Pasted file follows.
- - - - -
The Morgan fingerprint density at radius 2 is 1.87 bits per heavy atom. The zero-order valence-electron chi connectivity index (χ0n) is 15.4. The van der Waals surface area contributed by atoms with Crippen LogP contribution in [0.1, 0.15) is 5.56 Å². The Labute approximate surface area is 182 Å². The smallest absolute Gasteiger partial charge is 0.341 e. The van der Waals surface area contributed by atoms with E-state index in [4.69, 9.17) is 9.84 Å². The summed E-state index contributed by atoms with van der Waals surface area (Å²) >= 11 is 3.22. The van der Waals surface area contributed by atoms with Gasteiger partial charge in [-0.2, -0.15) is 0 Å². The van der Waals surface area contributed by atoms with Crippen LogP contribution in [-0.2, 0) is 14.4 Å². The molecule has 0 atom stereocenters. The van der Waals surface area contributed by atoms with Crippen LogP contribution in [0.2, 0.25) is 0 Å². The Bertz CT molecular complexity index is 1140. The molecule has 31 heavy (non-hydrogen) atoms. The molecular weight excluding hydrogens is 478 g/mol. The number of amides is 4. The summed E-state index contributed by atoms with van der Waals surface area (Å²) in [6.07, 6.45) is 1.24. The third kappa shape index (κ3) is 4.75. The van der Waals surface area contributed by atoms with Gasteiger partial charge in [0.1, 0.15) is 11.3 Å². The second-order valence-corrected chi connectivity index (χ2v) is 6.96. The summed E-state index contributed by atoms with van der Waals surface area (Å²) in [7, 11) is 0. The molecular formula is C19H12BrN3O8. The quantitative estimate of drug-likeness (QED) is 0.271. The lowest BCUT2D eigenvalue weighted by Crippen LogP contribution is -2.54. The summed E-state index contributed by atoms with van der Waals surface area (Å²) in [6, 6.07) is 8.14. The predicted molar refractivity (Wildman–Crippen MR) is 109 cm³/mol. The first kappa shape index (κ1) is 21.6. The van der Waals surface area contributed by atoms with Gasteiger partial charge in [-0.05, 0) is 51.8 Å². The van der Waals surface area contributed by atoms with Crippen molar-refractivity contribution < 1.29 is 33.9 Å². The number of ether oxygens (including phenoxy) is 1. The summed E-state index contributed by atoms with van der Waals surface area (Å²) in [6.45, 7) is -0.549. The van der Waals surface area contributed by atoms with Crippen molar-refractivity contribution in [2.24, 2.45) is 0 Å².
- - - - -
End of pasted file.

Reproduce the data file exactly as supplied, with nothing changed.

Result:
The Morgan fingerprint density at radius 2 is 1.87 bits per heavy atom. The zero-order valence-electron chi connectivity index (χ0n) is 15.4. The van der Waals surface area contributed by atoms with Crippen LogP contribution in [0.1, 0.15) is 5.56 Å². The Labute approximate surface area is 182 Å². The smallest absolute Gasteiger partial charge is 0.341 e. The van der Waals surface area contributed by atoms with E-state index in [4.69, 9.17) is 9.84 Å². The summed E-state index contributed by atoms with van der Waals surface area (Å²) >= 11 is 3.22. The van der Waals surface area contributed by atoms with Gasteiger partial charge in [-0.2, -0.15) is 0 Å². The van der Waals surface area contributed by atoms with Crippen LogP contribution in [-0.2, 0) is 14.4 Å². The molecule has 0 atom stereocenters. The van der Waals surface area contributed by atoms with Crippen LogP contribution in [0.2, 0.25) is 0 Å². The Bertz CT molecular complexity index is 1140. The molecule has 31 heavy (non-hydrogen) atoms. The molecular weight excluding hydrogens is 478 g/mol. The number of amides is 4. The summed E-state index contributed by atoms with van der Waals surface area (Å²) in [6.07, 6.45) is 1.24. The third kappa shape index (κ3) is 4.75. The van der Waals surface area contributed by atoms with Gasteiger partial charge in [0.1, 0.15) is 11.3 Å². The second-order valence-corrected chi connectivity index (χ2v) is 6.96. The summed E-state index contributed by atoms with van der Waals surface area (Å²) in [7, 11) is 0. The molecular formula is C19H12BrN3O8. The quantitative estimate of drug-likeness (QED) is 0.271. The lowest BCUT2D eigenvalue weighted by Crippen LogP contribution is -2.54. The summed E-state index contributed by atoms with van der Waals surface area (Å²) in [6, 6.07) is 8.14. The predicted molar refractivity (Wildman–Crippen MR) is 109 cm³/mol. The first kappa shape index (κ1) is 21.6. The van der Waals surface area contributed by atoms with Gasteiger partial charge in [-0.05, 0) is 51.8 Å². The van der Waals surface area contributed by atoms with Crippen molar-refractivity contribution < 1.29 is 33.9 Å². The number of ether oxygens (including phenoxy) is 1. The summed E-state index contributed by atoms with van der Waals surface area (Å²) in [6.45, 7) is -0.549. The van der Waals surface area contributed by atoms with Crippen molar-refractivity contribution in [2.24, 2.45) is 0 Å².